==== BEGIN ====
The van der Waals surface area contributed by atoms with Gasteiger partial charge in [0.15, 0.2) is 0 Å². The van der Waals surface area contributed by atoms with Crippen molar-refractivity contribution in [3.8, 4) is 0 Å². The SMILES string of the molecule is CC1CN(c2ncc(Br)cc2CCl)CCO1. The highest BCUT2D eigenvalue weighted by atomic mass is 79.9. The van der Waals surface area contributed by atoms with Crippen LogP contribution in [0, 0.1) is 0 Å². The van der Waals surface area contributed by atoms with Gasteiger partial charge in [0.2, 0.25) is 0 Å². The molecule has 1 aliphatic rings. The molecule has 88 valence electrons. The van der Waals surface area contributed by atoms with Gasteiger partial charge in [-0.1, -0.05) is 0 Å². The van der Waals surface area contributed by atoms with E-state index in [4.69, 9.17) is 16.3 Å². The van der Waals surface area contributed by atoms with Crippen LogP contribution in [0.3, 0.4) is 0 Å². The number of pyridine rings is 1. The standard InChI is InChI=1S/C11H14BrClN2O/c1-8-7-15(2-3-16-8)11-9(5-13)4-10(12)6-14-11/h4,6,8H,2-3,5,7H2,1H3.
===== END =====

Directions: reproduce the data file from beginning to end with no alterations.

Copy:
The van der Waals surface area contributed by atoms with Gasteiger partial charge in [0.15, 0.2) is 0 Å². The van der Waals surface area contributed by atoms with Crippen molar-refractivity contribution in [3.8, 4) is 0 Å². The SMILES string of the molecule is CC1CN(c2ncc(Br)cc2CCl)CCO1. The highest BCUT2D eigenvalue weighted by atomic mass is 79.9. The van der Waals surface area contributed by atoms with Crippen LogP contribution in [0, 0.1) is 0 Å². The van der Waals surface area contributed by atoms with Gasteiger partial charge in [0.2, 0.25) is 0 Å². The molecule has 1 aliphatic rings. The molecule has 88 valence electrons. The van der Waals surface area contributed by atoms with Gasteiger partial charge in [-0.1, -0.05) is 0 Å². The van der Waals surface area contributed by atoms with E-state index in [4.69, 9.17) is 16.3 Å². The van der Waals surface area contributed by atoms with Crippen LogP contribution in [0.3, 0.4) is 0 Å². The number of pyridine rings is 1. The standard InChI is InChI=1S/C11H14BrClN2O/c1-8-7-15(2-3-16-8)11-9(5-13)4-10(12)6-14-11/h4,6,8H,2-3,5,7H2,1H3.